Report on the failure of Canada to handle complaints concerning Canadian mining projects
Above Ground, MiningWatch Canada and OECD Watch have published a new report reviewing how Canada’s National Contact Point (NCP) for the OECD Guidelines has been handling complaints of serious harm linked to Canadian mining projects. This government process was established in 2000 to promote multinational companies’ adherence to guidelines for responsible business conduct developed by the OECD, but the report finds that it is failing to prevent or remedy human rights abuse by Canadian companies operating overseas.
“Canada is Back.” But Still Far Behind reviews the NCP’s handling of five complaints concerning Canadian corporate misconduct abroad, all of which involved allegations of human rights violations and/or environmental harm associated with the extractive sector. The NCP process aims to resolve disputes through “facilitated dialogue” and therefore requires the company in question’s voluntary participation. The complaints examined in the report include allegations of corporate misconduct leading to environmental devastation, the death of dozens of mine workers, violent evictions, and assaults and killings by police and security guards.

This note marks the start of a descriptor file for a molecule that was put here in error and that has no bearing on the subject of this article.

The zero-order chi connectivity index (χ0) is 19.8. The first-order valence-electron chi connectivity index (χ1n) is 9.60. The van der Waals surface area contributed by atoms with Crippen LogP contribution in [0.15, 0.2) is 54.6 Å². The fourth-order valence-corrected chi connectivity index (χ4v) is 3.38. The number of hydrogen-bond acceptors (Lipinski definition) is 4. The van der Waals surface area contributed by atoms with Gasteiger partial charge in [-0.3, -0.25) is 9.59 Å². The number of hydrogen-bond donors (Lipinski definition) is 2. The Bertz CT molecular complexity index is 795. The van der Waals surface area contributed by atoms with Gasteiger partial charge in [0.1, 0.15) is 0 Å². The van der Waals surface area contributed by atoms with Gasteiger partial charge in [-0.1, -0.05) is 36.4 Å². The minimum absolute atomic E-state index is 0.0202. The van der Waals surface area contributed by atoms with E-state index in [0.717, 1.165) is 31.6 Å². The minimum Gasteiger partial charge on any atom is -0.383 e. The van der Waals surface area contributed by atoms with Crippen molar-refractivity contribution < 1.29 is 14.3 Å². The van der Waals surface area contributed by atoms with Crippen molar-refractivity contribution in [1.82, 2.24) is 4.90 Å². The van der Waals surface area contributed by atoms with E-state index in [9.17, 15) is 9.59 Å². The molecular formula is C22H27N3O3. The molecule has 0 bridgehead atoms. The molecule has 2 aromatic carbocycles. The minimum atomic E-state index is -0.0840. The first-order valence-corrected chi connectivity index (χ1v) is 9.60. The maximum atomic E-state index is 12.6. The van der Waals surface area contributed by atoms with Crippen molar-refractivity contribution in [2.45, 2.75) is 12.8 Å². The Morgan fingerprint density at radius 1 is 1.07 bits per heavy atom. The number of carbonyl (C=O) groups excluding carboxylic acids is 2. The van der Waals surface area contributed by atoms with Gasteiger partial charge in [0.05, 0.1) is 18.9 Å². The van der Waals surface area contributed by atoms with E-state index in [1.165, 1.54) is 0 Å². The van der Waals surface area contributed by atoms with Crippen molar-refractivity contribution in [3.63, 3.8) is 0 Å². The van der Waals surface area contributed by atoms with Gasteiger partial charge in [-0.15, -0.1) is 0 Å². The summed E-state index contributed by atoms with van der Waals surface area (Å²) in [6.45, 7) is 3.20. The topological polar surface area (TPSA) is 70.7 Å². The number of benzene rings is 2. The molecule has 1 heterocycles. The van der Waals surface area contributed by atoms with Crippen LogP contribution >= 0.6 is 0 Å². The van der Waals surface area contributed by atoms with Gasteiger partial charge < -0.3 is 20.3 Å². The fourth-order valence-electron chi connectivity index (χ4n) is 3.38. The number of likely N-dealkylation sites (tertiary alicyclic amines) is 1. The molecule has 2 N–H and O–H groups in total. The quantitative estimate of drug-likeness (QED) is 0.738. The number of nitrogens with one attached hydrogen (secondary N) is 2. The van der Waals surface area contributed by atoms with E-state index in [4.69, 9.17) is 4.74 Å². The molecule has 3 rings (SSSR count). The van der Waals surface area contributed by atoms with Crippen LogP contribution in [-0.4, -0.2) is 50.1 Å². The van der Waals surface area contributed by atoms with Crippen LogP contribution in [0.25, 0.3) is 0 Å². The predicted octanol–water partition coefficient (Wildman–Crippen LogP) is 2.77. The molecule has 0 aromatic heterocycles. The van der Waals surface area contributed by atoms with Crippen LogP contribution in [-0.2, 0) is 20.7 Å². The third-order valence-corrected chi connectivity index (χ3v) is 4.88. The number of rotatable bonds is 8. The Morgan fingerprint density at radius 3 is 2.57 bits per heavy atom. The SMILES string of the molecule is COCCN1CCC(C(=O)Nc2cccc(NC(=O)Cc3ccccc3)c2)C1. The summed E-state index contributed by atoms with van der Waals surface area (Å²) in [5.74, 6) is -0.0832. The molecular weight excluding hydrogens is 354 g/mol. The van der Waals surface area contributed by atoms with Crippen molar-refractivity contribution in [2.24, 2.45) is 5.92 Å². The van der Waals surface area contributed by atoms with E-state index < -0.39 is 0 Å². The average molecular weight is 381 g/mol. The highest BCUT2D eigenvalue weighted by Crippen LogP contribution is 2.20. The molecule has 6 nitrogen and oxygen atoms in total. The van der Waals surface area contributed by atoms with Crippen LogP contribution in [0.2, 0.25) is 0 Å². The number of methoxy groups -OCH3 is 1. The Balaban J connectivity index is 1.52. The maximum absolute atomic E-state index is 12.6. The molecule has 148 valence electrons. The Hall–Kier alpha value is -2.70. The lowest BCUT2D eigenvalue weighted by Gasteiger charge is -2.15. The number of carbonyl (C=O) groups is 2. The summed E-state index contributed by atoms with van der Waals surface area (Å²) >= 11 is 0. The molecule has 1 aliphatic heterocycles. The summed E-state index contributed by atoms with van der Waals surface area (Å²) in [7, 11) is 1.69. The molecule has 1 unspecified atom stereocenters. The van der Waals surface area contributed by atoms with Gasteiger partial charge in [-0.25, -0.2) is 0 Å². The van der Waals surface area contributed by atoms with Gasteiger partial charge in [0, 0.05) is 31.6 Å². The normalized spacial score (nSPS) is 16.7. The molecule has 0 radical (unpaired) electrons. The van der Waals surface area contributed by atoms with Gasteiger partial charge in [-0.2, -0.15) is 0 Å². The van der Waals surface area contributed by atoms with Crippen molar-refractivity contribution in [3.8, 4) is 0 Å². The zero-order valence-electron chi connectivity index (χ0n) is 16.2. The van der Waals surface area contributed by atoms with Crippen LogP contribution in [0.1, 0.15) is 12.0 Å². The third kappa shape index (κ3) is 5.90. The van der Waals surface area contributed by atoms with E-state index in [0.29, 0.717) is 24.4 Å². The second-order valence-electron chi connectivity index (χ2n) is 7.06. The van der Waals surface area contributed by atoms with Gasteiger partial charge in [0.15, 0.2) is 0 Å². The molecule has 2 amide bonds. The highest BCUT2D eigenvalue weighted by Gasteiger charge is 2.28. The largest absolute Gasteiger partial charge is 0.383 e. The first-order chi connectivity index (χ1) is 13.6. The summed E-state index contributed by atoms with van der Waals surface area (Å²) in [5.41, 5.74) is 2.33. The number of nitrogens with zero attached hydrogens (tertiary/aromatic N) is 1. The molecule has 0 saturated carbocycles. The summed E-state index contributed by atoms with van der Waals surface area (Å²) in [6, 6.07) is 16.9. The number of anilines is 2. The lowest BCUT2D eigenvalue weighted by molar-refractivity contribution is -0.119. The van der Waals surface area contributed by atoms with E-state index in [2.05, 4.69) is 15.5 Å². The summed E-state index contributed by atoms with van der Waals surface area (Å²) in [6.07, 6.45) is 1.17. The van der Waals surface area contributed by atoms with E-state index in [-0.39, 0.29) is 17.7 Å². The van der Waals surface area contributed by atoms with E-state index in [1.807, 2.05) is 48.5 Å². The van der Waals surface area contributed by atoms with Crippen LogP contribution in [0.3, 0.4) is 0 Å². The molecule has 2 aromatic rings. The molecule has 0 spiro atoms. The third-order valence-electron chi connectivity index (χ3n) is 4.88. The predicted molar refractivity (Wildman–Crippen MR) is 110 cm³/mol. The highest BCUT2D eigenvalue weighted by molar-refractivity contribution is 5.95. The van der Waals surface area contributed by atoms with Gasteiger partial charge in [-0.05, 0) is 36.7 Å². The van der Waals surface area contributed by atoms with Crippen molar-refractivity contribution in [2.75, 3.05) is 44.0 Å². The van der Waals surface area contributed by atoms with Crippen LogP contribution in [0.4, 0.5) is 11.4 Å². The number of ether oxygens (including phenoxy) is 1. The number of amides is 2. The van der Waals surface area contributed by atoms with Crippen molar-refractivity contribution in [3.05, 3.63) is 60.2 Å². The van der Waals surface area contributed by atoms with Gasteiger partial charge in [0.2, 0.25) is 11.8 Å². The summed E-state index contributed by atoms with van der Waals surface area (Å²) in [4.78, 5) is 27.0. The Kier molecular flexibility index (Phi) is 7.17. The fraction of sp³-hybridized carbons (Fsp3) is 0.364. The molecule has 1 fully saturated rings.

In some cases, after communities filed complaints with the NCP conditions have worsened and there were only two cases of complaints that worked with the NCP resulting in an agreement between the company and the complainants. However, there is no follow up procedures to ensure that these agreements are actually implemented and the NCP has consistently failed to provide complainants with effective remedy.
Following a recent report of 44 people killed and hundreds injured in conflicts of Canadian mines in Latin America, there has been a renewed push from civil society for stronger corporate accountability measures. While the Canadian government continues to rely on the NCP, there is clearly a need for a stronger and more effective accountability mechanism.
The Canadian Network on Corporate Accountability recently published model legislation to create a human rights ombudsperson with oversight of Canadian extractive projects abroad. All but one of Canada’s major political parties pledged last year that they would support such a measure.